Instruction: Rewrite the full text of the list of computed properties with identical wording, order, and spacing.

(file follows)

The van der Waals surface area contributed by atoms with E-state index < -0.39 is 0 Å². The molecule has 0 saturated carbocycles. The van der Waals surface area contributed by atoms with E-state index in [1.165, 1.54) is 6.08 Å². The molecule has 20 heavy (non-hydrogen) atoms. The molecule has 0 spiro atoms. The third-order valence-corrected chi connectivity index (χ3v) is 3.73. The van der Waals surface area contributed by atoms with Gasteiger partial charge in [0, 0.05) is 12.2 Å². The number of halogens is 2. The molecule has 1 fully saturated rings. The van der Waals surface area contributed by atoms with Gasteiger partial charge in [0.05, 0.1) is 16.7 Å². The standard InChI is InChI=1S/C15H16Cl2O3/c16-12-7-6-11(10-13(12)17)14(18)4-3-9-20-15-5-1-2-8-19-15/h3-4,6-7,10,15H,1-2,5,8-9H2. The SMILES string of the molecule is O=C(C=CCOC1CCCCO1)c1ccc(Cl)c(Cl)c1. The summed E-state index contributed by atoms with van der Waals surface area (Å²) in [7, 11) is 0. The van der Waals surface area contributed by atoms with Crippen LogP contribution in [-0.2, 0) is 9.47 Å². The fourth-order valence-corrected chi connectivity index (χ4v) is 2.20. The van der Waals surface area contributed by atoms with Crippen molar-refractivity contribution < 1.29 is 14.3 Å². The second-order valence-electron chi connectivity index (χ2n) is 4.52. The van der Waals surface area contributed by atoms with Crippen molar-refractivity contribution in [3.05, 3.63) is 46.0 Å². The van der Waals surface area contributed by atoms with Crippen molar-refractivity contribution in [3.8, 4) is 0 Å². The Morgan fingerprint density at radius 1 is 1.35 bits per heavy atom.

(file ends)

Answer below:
The van der Waals surface area contributed by atoms with E-state index < -0.39 is 0 Å². The molecule has 0 saturated carbocycles. The van der Waals surface area contributed by atoms with E-state index in [1.165, 1.54) is 6.08 Å². The molecule has 20 heavy (non-hydrogen) atoms. The molecule has 0 spiro atoms. The third-order valence-corrected chi connectivity index (χ3v) is 3.73. The van der Waals surface area contributed by atoms with Gasteiger partial charge in [0, 0.05) is 12.2 Å². The number of halogens is 2. The molecule has 1 fully saturated rings. The van der Waals surface area contributed by atoms with Gasteiger partial charge in [0.05, 0.1) is 16.7 Å². The standard InChI is InChI=1S/C15H16Cl2O3/c16-12-7-6-11(10-13(12)17)14(18)4-3-9-20-15-5-1-2-8-19-15/h3-4,6-7,10,15H,1-2,5,8-9H2. The SMILES string of the molecule is O=C(C=CCOC1CCCCO1)c1ccc(Cl)c(Cl)c1. The summed E-state index contributed by atoms with van der Waals surface area (Å²) in [7, 11) is 0. The van der Waals surface area contributed by atoms with Crippen LogP contribution in [-0.2, 0) is 9.47 Å². The fourth-order valence-corrected chi connectivity index (χ4v) is 2.20. The van der Waals surface area contributed by atoms with Crippen molar-refractivity contribution < 1.29 is 14.3 Å². The second-order valence-electron chi connectivity index (χ2n) is 4.52. The van der Waals surface area contributed by atoms with Crippen molar-refractivity contribution in [3.05, 3.63) is 46.0 Å². The van der Waals surface area contributed by atoms with Crippen molar-refractivity contribution in [3.8, 4) is 0 Å². The Morgan fingerprint density at radius 1 is 1.35 bits per heavy atom.